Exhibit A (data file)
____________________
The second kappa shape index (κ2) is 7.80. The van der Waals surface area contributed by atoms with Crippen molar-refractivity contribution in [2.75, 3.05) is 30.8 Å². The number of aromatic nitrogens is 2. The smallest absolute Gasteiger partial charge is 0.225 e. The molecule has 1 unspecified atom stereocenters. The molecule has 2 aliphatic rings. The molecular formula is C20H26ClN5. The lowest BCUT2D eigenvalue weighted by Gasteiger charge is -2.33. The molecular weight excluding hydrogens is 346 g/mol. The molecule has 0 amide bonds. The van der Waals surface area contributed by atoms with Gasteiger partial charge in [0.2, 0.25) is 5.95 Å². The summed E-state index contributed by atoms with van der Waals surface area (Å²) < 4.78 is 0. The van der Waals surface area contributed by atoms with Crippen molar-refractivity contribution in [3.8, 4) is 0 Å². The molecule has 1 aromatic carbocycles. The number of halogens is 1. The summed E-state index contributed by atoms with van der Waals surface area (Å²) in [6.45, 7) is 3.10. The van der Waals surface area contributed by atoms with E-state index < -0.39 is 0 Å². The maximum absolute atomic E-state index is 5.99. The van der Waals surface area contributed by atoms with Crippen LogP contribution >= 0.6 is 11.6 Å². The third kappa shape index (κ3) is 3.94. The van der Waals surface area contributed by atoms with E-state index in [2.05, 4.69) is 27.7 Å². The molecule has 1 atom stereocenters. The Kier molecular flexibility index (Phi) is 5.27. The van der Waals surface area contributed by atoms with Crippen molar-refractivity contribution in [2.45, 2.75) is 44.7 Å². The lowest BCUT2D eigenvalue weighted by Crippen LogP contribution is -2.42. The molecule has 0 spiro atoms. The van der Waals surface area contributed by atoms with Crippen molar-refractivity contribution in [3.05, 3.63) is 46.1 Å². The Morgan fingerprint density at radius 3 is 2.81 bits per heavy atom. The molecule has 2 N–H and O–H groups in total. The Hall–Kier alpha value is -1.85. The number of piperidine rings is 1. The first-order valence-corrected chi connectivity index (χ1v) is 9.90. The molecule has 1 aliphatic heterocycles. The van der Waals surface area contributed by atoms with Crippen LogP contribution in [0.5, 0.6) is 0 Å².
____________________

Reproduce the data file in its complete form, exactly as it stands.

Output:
The second kappa shape index (κ2) is 7.80. The van der Waals surface area contributed by atoms with Crippen molar-refractivity contribution in [2.75, 3.05) is 30.8 Å². The number of aromatic nitrogens is 2. The smallest absolute Gasteiger partial charge is 0.225 e. The molecule has 1 unspecified atom stereocenters. The molecule has 2 aliphatic rings. The molecular formula is C20H26ClN5. The lowest BCUT2D eigenvalue weighted by Gasteiger charge is -2.33. The molecular weight excluding hydrogens is 346 g/mol. The molecule has 0 amide bonds. The van der Waals surface area contributed by atoms with Gasteiger partial charge in [0.2, 0.25) is 5.95 Å². The summed E-state index contributed by atoms with van der Waals surface area (Å²) < 4.78 is 0. The van der Waals surface area contributed by atoms with Crippen molar-refractivity contribution in [3.8, 4) is 0 Å². The molecule has 1 aromatic carbocycles. The number of halogens is 1. The summed E-state index contributed by atoms with van der Waals surface area (Å²) in [6.45, 7) is 3.10. The van der Waals surface area contributed by atoms with E-state index < -0.39 is 0 Å². The maximum absolute atomic E-state index is 5.99. The van der Waals surface area contributed by atoms with Crippen LogP contribution >= 0.6 is 11.6 Å². The third kappa shape index (κ3) is 3.94. The van der Waals surface area contributed by atoms with E-state index in [2.05, 4.69) is 27.7 Å². The molecule has 1 atom stereocenters. The Kier molecular flexibility index (Phi) is 5.27. The van der Waals surface area contributed by atoms with Crippen molar-refractivity contribution in [2.45, 2.75) is 44.7 Å². The lowest BCUT2D eigenvalue weighted by Crippen LogP contribution is -2.42. The molecule has 0 spiro atoms. The van der Waals surface area contributed by atoms with Crippen molar-refractivity contribution in [3.05, 3.63) is 46.1 Å². The Morgan fingerprint density at radius 3 is 2.81 bits per heavy atom. The molecule has 2 N–H and O–H groups in total. The Hall–Kier alpha value is -1.85. The number of piperidine rings is 1. The first-order valence-corrected chi connectivity index (χ1v) is 9.90. The molecule has 1 aliphatic heterocycles. The van der Waals surface area contributed by atoms with Crippen LogP contribution in [0.5, 0.6) is 0 Å².